Can Romney Embrace Ryan While Distancing Himself from the Ryan Budget?Posted: August 11, 2012 | |
No, he can’t.
This morning, shortly after Romney’s announcement of Paul Ryan as his pick for VP, CNN obtained a copy of of a list of media talking points for surrogates, designed by the Romney campaign to distance their candidate from Ryan’s plans for draconian changes to Medicare and cuts to other popular social programs that help the middle class, the elderly, the disabled, and the poor. Here are some examples:
Is Romney “adopting the Paul Ryan plan?”
Gov. Romney applauds Paul Ryan for going in the right direction with his budget, and as president he will be putting together his own plan for cutting the deficit and putting the budget on a path to balance.
So there are differences between Romney and Ryan?
Of course they aren’t going to have the same view on every issue. But they both share the view that this election is a choice about two fundamentally different paths for this country. President Obama has taken America down a path of debt and decline. Romney and Ryan believe in a path for America that leads to more jobs, less debt and smaller government. So, while you might find an issue or two where they might not agree, they are in complete agreement on the direction that they want to lead America.
Do you worry that Paul Ryan’s controversial Medicare plan will hurt the campaign with independents?
- No. President Obama is the one who should be worried, because he has cut $700 BILLION from Medicare to pay for Obamacare, and put in place a panel of Washington bureaucrats to make decisions about what kind of care seniors will receive under Medicare. Mitt Romney and Paul Ryan have a bipartisan plan to strengthen Medicare by giving future seniors the choice between traditional Medicare and a variety of private plans. They are committed to ensuring that Medicare remains strong, not just for today’s seniors, but for tomorrow’s seniors as well.
Actually, Ryan’s budget plan retains all of the medicare cuts that are included in Obamacare.
Of course the talking points provide no specifics about these supposed differences in the two men’s policies. I think we have to assume that since Romney’s goal so far has been to scrupulously avoid talking about specific policies, he is going to be stuck with defending the Ryan plan. And he should be forced to defend it again and again and again.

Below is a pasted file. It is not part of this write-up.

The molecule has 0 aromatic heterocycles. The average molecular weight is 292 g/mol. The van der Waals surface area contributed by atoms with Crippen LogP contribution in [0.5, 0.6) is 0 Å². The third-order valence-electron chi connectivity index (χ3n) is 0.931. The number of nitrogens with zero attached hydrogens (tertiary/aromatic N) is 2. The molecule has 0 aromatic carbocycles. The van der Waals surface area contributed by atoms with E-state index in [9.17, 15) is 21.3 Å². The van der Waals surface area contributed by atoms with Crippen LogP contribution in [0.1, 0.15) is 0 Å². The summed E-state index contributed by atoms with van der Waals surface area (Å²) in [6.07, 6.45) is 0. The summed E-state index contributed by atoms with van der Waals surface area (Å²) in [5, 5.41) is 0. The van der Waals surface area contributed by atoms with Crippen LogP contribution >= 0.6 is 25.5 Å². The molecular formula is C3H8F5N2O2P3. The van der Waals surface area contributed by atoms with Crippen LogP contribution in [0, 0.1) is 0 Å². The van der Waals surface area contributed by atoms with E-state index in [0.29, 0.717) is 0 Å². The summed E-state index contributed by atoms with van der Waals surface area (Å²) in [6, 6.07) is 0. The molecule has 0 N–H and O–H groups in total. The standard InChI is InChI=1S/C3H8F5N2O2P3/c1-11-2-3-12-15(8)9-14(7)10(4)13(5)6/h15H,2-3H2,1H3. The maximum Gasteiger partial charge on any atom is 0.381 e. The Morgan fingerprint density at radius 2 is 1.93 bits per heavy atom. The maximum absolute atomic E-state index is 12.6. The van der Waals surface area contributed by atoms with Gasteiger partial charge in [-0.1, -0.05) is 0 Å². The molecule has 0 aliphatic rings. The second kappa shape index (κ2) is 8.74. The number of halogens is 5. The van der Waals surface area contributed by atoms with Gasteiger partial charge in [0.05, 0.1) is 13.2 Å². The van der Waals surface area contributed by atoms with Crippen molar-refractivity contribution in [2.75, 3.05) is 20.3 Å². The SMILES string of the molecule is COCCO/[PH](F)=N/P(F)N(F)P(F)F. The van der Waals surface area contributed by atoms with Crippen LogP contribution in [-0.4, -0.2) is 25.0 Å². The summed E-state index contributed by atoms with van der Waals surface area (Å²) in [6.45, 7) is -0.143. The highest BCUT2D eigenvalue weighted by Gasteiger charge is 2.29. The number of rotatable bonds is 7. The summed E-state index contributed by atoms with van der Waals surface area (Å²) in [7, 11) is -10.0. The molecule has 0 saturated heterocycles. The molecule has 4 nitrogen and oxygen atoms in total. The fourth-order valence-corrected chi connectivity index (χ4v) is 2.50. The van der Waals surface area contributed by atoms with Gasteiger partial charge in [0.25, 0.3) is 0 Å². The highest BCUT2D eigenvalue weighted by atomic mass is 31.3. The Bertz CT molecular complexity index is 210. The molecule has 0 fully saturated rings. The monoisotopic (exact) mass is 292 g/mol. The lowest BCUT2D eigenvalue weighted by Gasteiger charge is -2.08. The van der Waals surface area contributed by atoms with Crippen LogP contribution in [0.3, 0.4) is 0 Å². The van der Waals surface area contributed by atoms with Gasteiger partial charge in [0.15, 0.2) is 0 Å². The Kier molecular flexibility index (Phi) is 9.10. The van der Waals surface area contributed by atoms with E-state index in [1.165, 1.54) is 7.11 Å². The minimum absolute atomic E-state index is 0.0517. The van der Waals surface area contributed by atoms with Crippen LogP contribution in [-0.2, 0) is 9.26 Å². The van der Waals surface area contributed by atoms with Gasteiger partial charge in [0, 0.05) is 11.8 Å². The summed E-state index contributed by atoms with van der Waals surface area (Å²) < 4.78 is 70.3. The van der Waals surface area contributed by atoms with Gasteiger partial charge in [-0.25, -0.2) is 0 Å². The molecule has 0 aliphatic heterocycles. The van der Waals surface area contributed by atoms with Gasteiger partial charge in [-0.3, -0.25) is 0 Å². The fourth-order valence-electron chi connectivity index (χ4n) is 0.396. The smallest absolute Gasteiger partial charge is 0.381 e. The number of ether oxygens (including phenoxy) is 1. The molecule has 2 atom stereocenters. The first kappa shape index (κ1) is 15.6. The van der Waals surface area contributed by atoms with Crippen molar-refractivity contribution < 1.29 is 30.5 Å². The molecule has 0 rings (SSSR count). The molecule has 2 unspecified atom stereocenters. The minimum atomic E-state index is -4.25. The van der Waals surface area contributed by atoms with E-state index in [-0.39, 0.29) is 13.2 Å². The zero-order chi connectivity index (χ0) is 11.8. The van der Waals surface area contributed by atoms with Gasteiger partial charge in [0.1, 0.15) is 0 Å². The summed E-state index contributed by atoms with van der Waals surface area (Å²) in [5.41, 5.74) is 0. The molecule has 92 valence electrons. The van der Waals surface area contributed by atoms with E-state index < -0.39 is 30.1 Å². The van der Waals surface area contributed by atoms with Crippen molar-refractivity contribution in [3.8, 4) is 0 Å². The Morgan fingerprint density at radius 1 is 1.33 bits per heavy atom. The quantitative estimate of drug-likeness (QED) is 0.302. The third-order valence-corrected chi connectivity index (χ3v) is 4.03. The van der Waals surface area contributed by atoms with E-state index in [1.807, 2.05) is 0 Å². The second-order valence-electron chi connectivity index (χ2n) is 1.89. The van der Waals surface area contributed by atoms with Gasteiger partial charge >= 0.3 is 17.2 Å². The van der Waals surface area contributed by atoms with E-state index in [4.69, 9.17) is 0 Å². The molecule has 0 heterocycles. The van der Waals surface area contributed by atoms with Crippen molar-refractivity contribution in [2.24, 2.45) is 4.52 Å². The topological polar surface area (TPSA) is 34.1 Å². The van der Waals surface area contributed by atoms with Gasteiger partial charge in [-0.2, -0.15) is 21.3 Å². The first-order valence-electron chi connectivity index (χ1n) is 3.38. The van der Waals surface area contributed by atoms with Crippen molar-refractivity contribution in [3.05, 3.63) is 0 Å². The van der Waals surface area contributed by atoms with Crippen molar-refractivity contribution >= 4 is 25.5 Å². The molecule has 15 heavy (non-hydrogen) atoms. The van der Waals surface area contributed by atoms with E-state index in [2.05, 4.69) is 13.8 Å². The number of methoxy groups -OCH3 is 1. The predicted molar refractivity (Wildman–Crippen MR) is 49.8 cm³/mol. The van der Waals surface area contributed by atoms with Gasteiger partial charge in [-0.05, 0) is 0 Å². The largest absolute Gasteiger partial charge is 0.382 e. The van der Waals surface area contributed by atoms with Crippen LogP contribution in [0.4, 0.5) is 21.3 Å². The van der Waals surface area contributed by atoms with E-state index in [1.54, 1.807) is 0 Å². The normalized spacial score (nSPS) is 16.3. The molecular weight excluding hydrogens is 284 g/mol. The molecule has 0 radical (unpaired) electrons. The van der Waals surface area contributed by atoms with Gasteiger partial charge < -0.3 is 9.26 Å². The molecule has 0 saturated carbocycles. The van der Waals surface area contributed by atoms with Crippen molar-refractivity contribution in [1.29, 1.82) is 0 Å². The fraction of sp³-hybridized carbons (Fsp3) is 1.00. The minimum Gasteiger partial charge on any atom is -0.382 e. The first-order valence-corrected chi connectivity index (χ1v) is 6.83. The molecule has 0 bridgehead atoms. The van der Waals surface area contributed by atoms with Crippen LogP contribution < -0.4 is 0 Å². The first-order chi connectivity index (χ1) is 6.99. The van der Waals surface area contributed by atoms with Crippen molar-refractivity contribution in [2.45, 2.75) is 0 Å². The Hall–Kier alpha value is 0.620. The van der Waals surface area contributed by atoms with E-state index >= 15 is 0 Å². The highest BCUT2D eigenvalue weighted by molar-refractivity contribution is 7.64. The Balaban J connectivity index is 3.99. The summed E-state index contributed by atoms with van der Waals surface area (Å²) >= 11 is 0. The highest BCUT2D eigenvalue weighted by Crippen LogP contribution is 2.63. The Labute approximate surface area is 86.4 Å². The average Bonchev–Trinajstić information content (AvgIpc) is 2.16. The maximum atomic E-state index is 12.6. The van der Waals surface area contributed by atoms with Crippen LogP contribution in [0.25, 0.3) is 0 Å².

Why? Because Romney has explicitly endorsed Ryan’s plan in public on multiple occasions. Think Progress has identified five occasions on which Romney enthusiastically praised the Ryan plan:
1. “Very supportive.”“I’m very supportive of the Ryan budget plan. It’s a bold and exciting effort on his part and on the part of the Republicans and it’s very much consistent with what I put out earlier. I think it’s amazing that we have a president who three and a half years in still hasn’t put a proposal out that deals with entitlements. This president’s dealing with entitlement reform — excuse me — this budget deals with entitlement reform, tax policy, which as you know is very similar to the one that I put out and efforts to reign in excessive spending. I applaud it. It’s an excellent piece of work and very much needed.”
2.”The right tone.” Romney told Talking Points Memo, “He is setting the right tone for finally getting spending and entitlements under control. …Anyone who has read my book knows that we are on the same page.’”
3. “Marvelous.” “I think it’d be marvelous if the Senate were to pick up Paul Ryan’s budget and to adopt it and pass it along to the president,” Romney once professed while in Wisconsin.
4. “An important step.” “I spent a good deal of time with Congressman Ryan. When his plan came out, I applauded it, as an important step. … We’re going to have to make changes like the ones Paul Ryan proposed.”
5. “The same page.” In March, on a local Wisconsin radio show called the Vicki McKenna Show, Romney told the host “Paul Ryan and I have been working together over some months to talk about our mutual plans and we’re on the same page.”